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Inverse Elasticity Rule in a Production Efficiency Problem

  • Anthony Hannagan

    (Boston College)

  • Hideo Konishi

    ()

    (Boston College)

Diamond and Mirrlees (1971) and Dasgupta and Stiglitz (1972) show that production efficiency is achieved under the optimal commodity tax when profit income is zero. Here, we consider the simplest possible model to analyze production efficiency in the presence of profit income: a tax reform problem in an economy with a representative consumer, two goods, and two firms with decreasing returns to scale technologies. We show that differentiating a uniform producer tax according to the inverse elasticity rule, while keeping government revenue constant, reduces additional distortions caused by the presence of profit income and improves social welfare.

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Paper provided by Boston College Department of Economics in its series Boston College Working Papers in Economics with number 778.

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Date of creation: 30 Jun 2011
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Handle: RePEc:boc:bocoec:778
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  1. Diamond, Peter A & Mirrlees, James A, 1971. "Optimal Taxation and Public Production II: Tax Rules," American Economic Review, American Economic Association, vol. 61(3), pages 261-78, June.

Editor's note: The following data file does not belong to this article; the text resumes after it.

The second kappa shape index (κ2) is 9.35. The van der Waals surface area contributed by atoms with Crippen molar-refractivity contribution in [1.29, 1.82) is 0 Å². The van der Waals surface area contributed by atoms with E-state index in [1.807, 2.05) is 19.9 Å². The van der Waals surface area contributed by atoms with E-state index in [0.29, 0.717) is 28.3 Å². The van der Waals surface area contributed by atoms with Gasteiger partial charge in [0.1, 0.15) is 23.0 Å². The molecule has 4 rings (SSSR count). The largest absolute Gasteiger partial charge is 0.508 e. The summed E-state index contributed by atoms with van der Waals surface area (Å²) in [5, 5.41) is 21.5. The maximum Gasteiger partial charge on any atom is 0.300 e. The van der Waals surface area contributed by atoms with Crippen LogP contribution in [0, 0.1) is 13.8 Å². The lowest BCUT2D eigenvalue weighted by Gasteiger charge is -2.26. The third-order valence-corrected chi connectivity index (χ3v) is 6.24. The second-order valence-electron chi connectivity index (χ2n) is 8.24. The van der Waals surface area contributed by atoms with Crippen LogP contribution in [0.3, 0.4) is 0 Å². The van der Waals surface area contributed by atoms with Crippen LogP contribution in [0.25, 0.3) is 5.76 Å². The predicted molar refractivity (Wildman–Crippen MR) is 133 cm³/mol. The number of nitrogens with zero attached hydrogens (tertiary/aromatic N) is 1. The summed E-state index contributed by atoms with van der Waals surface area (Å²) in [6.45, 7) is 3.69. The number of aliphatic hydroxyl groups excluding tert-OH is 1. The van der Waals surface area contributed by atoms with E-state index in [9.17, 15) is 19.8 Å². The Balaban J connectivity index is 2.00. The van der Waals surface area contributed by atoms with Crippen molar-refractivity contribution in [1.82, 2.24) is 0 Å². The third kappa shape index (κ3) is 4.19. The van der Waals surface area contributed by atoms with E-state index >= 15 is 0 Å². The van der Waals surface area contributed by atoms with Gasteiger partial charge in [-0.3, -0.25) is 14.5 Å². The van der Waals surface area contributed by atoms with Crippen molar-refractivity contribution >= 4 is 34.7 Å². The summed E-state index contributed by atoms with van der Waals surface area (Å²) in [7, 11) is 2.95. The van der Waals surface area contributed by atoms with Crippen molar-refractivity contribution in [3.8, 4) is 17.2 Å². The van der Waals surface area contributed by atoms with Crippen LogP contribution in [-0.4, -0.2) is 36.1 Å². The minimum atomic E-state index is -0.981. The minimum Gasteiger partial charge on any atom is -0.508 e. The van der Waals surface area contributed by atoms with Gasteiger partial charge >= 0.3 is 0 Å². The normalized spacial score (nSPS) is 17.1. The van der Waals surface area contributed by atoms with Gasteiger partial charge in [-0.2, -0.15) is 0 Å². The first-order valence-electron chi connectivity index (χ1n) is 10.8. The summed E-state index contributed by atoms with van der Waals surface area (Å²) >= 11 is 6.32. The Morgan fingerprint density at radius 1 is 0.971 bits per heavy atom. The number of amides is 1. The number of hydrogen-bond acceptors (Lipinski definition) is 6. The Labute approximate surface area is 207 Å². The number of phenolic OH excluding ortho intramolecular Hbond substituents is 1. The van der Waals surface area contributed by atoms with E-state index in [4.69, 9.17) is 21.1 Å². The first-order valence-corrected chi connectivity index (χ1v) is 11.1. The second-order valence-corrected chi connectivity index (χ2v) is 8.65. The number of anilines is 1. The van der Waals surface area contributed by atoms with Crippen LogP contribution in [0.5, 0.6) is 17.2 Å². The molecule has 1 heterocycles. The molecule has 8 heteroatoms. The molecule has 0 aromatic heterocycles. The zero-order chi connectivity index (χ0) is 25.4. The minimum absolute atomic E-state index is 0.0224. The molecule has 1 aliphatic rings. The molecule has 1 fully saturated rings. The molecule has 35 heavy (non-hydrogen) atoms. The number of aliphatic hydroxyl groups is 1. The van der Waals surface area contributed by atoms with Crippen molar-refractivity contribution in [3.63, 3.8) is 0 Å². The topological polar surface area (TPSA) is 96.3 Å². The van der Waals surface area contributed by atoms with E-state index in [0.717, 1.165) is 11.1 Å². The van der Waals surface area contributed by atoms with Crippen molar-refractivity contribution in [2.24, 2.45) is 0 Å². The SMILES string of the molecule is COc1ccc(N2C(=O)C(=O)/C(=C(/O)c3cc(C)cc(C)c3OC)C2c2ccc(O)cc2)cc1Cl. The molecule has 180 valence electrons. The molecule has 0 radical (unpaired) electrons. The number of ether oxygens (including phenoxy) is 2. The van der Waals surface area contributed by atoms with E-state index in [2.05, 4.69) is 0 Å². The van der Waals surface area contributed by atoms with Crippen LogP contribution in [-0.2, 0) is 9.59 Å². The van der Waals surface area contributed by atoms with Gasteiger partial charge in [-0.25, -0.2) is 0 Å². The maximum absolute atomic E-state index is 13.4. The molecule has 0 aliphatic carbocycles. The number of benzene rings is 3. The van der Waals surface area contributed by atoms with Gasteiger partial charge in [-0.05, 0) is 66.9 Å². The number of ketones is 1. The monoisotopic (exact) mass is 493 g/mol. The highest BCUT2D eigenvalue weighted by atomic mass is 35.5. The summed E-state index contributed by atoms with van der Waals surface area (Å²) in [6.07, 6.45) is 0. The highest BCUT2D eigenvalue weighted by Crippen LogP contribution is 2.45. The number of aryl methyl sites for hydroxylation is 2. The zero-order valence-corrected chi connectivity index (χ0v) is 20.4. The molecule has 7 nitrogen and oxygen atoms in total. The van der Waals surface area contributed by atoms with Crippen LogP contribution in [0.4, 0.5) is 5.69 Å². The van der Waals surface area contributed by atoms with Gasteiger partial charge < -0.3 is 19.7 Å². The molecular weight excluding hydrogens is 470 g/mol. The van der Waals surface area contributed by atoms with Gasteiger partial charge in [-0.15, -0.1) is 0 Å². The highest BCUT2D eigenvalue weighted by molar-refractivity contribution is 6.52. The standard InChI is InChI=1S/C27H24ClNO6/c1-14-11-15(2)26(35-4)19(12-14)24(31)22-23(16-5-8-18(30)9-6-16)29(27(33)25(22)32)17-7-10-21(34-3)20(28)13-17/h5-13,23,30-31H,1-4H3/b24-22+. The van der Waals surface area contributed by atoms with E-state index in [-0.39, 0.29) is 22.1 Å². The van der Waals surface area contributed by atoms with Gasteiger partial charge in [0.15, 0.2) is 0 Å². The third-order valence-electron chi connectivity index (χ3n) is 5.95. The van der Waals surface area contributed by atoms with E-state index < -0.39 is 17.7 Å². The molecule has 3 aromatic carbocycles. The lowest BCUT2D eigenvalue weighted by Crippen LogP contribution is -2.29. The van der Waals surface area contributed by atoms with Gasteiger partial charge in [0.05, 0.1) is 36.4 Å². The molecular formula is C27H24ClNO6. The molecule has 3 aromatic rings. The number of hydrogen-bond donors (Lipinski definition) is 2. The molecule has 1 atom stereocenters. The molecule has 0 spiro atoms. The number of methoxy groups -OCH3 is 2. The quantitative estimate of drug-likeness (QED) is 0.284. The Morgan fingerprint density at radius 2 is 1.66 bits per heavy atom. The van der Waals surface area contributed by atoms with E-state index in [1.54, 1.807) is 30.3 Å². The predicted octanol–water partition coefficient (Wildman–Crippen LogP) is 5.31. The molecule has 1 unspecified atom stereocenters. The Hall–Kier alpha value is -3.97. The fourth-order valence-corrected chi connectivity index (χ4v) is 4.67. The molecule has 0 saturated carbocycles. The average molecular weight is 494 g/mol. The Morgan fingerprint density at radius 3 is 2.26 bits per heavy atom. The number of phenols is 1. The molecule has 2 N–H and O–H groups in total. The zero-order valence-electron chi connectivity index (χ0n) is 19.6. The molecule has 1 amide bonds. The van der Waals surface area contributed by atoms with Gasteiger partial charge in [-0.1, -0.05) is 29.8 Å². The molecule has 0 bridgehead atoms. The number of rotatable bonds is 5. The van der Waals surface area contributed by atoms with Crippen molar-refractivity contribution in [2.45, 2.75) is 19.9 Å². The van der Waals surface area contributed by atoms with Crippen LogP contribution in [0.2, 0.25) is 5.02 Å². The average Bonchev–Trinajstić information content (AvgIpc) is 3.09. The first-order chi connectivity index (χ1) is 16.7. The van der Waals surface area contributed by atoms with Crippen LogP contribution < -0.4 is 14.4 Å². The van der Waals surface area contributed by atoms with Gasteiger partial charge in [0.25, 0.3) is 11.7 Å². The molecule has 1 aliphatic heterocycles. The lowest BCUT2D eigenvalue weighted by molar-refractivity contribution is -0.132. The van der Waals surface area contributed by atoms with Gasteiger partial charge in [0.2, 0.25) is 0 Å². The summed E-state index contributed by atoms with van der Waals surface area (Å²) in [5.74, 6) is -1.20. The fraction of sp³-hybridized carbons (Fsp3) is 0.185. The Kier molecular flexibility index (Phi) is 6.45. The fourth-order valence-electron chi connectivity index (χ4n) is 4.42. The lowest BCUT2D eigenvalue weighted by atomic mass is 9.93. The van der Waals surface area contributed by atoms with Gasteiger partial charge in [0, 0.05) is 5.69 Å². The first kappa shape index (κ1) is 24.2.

2. Mirrlees, James A, 1972. "On Producer Taxation," Review of Economic Studies, Wiley Blackwell, vol. 39(1), pages 105-11, January.
  3. Diamond, Peter A & Mirrlees, James A, 1971. "Optimal Taxation and Public Production: I--Production Efficiency," American Economic Review, American Economic Association, vol. 61(1), pages 8-27, March.
  4. Hatta, Tatsuo, 1986. "Welfare effects of changing commodity tax rates toward uniformity," Journal of Public Economics, Elsevier, vol. 29(1), pages 99-112, February.
  5. Dasgupta, Partha & Stiglitz, Joseph E, 1972. "On Optimal Taxation and Public Production," Review of Economic Studies, Wiley Blackwell, vol. 39(1), pages 87-103, January.
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